2019 saw me move from WordPress.com to a Self-hosted website and to be quite honest I see no benefit in the move. So in April, I will move back to WordPress.com. It was nice to try it out but unless you are looking to monetize your site, or build an audience/mailing list, there is no real advantage.
2020 will see me back on the Camino, there is no surprise there (more about these later).
May 15th – 19th – Kerry Camino – Tralee to Dingle
September 28th – October 8th – Portuguese Coastal Camino from Porto
I am looking forward to both walks, especially the return to the coastal route. Whether I turn inland at Caminha or continue on remains to be seen. I walk May’s Camino with my brother. The Kerry Camino is part of the Celtic Camino series and should I walk from A Coruna in the future, I would be entitled to a compostela. In September, I travel alone but I am sure to meet fellow pilgrims in Porto. It will more than likely be the final time I am in Santiago in a while as there are other routes I want to walk, so I will savour it.
I’m not going to make any wacky resolutions or predictions. I just want to be happy. Let’s see how that goes. If it doesn’t work out, I’ll change something. The Camino keeps my glass full and as long as I am wandering to Santiago while at the same time writing, I will have no need to complain.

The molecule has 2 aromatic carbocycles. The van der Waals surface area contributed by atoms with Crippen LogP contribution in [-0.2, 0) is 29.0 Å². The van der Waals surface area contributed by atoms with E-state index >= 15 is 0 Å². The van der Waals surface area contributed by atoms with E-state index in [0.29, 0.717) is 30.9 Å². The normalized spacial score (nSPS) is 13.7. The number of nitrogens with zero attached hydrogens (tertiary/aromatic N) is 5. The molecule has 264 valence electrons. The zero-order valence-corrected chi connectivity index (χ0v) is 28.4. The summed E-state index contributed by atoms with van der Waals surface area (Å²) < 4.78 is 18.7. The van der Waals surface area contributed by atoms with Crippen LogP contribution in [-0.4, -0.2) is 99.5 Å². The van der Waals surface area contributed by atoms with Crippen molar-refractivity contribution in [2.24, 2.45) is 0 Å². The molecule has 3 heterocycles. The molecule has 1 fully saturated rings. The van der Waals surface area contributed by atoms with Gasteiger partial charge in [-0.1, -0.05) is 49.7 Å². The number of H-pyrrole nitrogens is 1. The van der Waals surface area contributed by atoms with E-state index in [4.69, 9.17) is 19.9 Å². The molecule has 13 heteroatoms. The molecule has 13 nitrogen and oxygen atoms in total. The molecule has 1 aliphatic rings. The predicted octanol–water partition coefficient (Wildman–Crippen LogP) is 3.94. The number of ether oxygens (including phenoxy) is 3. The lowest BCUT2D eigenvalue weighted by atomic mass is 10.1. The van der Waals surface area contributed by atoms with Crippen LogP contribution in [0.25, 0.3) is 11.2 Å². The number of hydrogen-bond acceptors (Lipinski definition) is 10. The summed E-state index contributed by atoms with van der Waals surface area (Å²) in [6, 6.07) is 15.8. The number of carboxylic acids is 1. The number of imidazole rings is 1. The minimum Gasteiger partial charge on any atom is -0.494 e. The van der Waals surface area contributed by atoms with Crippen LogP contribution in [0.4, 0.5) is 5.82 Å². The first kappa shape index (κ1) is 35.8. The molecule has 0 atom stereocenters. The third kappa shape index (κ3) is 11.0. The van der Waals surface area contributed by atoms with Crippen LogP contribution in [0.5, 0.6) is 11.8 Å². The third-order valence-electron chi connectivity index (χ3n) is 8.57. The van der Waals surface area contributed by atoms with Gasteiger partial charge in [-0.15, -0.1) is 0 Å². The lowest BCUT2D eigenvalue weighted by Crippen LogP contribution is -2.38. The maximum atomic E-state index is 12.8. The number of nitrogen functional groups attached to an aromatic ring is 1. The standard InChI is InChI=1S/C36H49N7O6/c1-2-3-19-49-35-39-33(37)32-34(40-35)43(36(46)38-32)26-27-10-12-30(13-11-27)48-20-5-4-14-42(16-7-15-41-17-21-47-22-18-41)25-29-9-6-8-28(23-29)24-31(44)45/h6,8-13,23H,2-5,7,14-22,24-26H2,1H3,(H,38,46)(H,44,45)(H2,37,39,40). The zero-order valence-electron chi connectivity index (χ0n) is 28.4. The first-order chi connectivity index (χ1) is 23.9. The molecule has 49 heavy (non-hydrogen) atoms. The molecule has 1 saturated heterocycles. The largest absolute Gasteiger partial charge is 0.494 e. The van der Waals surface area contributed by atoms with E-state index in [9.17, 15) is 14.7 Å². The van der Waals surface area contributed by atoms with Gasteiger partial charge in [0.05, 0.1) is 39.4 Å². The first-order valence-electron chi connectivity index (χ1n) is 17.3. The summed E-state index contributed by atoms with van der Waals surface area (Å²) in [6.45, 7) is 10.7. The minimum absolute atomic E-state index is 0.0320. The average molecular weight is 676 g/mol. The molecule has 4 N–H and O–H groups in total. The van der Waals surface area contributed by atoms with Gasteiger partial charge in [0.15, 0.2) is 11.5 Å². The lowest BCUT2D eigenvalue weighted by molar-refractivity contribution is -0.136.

I assume most of you reading this blog have experienced the Camino de Santiago in some shape or form. I have been lucky enough to have walked a number of Caminos since my first steps in 2011. I still have fond memories of that week’s walk from Sarria. Besides the blisters, no one forgets seeing the Cathedral for the first time. That said, I don’t claim to be the most knowledgable person on the Camino nor do I have time to walk all the Caminos available. But, I’m always happy to find myself on the road to Santiago and forever grateful to the people I meet.